Before and After: A Neglected Living Room Gets a Cottagecore Redo for About $1,000

published Sep 7, 2023
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Living rooms are supposed to be where life happens, but some of these spaces feeling anything other than blah. It could be that the space is far too dark, or far too beige, or far too cluttered, or even far too spare — if a living room doesn’t feel welcoming, it’s not going to be a place anyone wants to hang out in.

That’s certainly relatable for homeowner Guerin Piercy (@guerination). “My home was built in 1941, and the previous owner had owned the house since the early ‘90s,” she says. “However, it felt isolated and outdated. No one had lived in it for many years, and when they did, care had not been put into things like refreshing the paint or cleaning the floors.”

The front door of her North Carolina property immediately opened to her living room, which was not-so-excitingly punctuated with a dusty ceiling fan as the only light source and a rusted-out fireplace buried in soot. “The walls were a dirty off-white color, and the trim was peeling,” Guerin adds. “The room had great bones, though, and I’m a sucker for an older home.”

A first-round paint job inspired a completely different second-round one.

Guerin worked on updating this space herself, although she notes that her dad and fiancé were around to help. She started the process by painting the entire space gray, thinking that was a sensible choice — after all, this hue has long been declared a worthwhile neutral — but she quickly realized the color wasn’t for her. “I discovered after painting it gray that I actually strongly dislike gray. It’s just… well, gray,” Guerin says. “I felt that the living room should showcase my personality and my love of eclectic things.”

“English cottage” became the inspiration for the design.

Guerin liked that the fireplace was bumped out from the main wall, and thought that it should be painted an enveloping shade of blue-green to coordinate with floral wallpaper used on the surrounding walls. She was going for the look and feel of an English cottage, and found the first puzzle piece in Benjamin Moore’s Intrigue. “I tested three different shades and that one won,” she says. “I painted the wall portion in a matte finish and went with a high-gloss for the wooden surround and mantel.” She admits that she changes her mind a lot (re: gray paint), so when it came to the wallpaper, Guerin steered her selection toward peel-and-stick options.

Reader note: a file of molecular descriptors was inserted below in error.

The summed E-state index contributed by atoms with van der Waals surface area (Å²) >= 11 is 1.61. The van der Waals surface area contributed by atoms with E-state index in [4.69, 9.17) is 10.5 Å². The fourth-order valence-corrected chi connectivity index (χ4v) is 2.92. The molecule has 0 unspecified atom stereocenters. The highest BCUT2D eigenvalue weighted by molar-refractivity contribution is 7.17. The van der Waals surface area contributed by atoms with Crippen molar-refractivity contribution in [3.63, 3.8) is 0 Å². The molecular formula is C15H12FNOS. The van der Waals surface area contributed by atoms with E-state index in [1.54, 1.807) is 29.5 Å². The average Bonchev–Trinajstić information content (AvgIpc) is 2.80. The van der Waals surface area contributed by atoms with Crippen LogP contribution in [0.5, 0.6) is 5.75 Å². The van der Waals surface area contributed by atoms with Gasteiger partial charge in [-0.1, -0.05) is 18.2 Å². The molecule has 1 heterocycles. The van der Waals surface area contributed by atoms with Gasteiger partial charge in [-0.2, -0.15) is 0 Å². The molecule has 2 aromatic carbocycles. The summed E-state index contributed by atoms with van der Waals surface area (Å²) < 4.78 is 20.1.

“I am obsessed with William Morris prints at the moment, and NextWall sells a peel-and-stick paper in a Morris print called Pimpernel,” she says. “The fireplace popped against the print.”

Going all-in on wallpaper brought this space to life.

At first, Guerin only wallpapered the two walls flanking the fireplace and then covered the rest of the room and trim in white paint. Then she sanded and spray painted the fireplace black, making it feel brand new, too. But like the gray paint at the outset, the decision to focus so much attention on this nook ultimately didn’t feel right. “I couldn’t get the room to pull together. No matter which furniture configuration, pillow combination, or art I tried, it just didn’t feel cohesive,” Guerin says. “So, despite my family voicing that they feared I would regret it, I wallpapered the entire room. Suddenly, everything came together.” 

Guerin notes that the accent-wall debacle was a challenge, but once she fell in love with the all-over wallpaper, the true obstacle revealed itself: budget. “Having just bought my first house on my own, I didn’t have a lot of expendable income for expensive renovations or high-end furniture,” she says. “I had to get thrifty and creative.”

Furniture and other cottage-inspired accents bring it all together.

She found a rolled-arm sofa and a wooden coffee table at Goodwill, and asked her mom to make a triple-pinch pleat in curtains she bought at Target. The floral chairs were sourced from Habitat for Humanity’s ReStore, as was the overhead light, and her friend gifted her two mirrors she no longer wanted. “The wicker chair by the front door is from my childhood bedroom, and I painted the bench black after finding it on the side of the road,” she says. “The credenza was my grandparents’ record player.” The brass lamps were spotted on Facebook Marketplace, and the rug was, too. Much of the rest came from Homegoods, IKEA, and H&M Home.

The peel-and-stick wallpaper ended up being the most expensive item in the living room, which was finished for about $1,000. Now when Guerin uses it, she feels entirely at home. 

“I love that the space feels uniquely me,” she says. “I’m an avid horse lover who is also obsessed with English interior design, and my living room reflects my love of cottagecore with a hint of a Western flavor. I love that there are so many things for my eyes to travel over and that each item has a story. But I love the reactions of others when they step into my home most of all.”